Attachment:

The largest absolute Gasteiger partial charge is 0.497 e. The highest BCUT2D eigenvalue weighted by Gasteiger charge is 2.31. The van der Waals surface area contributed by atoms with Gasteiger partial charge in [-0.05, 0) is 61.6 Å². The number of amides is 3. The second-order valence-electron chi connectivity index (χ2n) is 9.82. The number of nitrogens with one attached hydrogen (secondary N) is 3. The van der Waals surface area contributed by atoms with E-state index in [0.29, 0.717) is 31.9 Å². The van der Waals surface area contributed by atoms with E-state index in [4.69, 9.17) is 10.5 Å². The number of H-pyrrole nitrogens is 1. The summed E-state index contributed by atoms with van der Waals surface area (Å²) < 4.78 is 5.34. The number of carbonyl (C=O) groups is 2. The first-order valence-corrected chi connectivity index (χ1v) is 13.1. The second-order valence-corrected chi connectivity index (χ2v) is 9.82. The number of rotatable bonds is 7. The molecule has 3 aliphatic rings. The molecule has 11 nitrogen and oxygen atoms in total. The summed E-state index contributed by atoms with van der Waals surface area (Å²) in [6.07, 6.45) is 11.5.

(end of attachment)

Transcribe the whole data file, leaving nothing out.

The largest absolute Gasteiger partial charge is 0.497 e. The highest BCUT2D eigenvalue weighted by Gasteiger charge is 2.31. The van der Waals surface area contributed by atoms with Gasteiger partial charge in [-0.05, 0) is 61.6 Å². The number of amides is 3. The second-order valence-electron chi connectivity index (χ2n) is 9.82. The number of nitrogens with one attached hydrogen (secondary N) is 3. The van der Waals surface area contributed by atoms with E-state index in [0.29, 0.717) is 31.9 Å². The van der Waals surface area contributed by atoms with E-state index in [4.69, 9.17) is 10.5 Å². The number of H-pyrrole nitrogens is 1. The summed E-state index contributed by atoms with van der Waals surface area (Å²) < 4.78 is 5.34. The number of carbonyl (C=O) groups is 2. The first-order valence-corrected chi connectivity index (χ1v) is 13.1. The second-order valence-corrected chi connectivity index (χ2v) is 9.82. The number of rotatable bonds is 7. The molecule has 3 aliphatic rings. The molecule has 11 nitrogen and oxygen atoms in total. The summed E-state index contributed by atoms with van der Waals surface area (Å²) in [6.07, 6.45) is 11.5.